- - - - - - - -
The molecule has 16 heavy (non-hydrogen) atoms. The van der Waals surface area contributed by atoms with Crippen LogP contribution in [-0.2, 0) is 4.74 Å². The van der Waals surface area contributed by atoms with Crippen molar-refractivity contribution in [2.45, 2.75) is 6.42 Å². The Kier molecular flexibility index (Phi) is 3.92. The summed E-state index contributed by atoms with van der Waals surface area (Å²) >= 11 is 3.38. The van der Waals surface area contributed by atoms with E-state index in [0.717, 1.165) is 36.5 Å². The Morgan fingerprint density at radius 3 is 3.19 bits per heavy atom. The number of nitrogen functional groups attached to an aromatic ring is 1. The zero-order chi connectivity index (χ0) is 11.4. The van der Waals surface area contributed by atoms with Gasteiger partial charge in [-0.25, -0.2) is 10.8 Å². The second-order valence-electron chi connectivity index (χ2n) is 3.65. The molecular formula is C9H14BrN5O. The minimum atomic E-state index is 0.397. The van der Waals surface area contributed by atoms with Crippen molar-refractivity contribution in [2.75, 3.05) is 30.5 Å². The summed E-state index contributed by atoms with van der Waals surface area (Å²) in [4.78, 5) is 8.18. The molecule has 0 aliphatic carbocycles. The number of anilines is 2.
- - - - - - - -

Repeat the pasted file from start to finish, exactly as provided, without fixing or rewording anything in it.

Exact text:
The molecule has 16 heavy (non-hydrogen) atoms. The van der Waals surface area contributed by atoms with Crippen LogP contribution in [-0.2, 0) is 4.74 Å². The van der Waals surface area contributed by atoms with Crippen molar-refractivity contribution in [2.45, 2.75) is 6.42 Å². The Kier molecular flexibility index (Phi) is 3.92. The summed E-state index contributed by atoms with van der Waals surface area (Å²) >= 11 is 3.38. The van der Waals surface area contributed by atoms with E-state index in [0.717, 1.165) is 36.5 Å². The Morgan fingerprint density at radius 3 is 3.19 bits per heavy atom. The number of nitrogen functional groups attached to an aromatic ring is 1. The zero-order chi connectivity index (χ0) is 11.4. The van der Waals surface area contributed by atoms with Gasteiger partial charge in [-0.25, -0.2) is 10.8 Å². The second-order valence-electron chi connectivity index (χ2n) is 3.65. The molecular formula is C9H14BrN5O. The minimum atomic E-state index is 0.397. The van der Waals surface area contributed by atoms with Crippen molar-refractivity contribution in [2.75, 3.05) is 30.5 Å². The summed E-state index contributed by atoms with van der Waals surface area (Å²) in [4.78, 5) is 8.18. The molecule has 0 aliphatic carbocycles. The number of anilines is 2.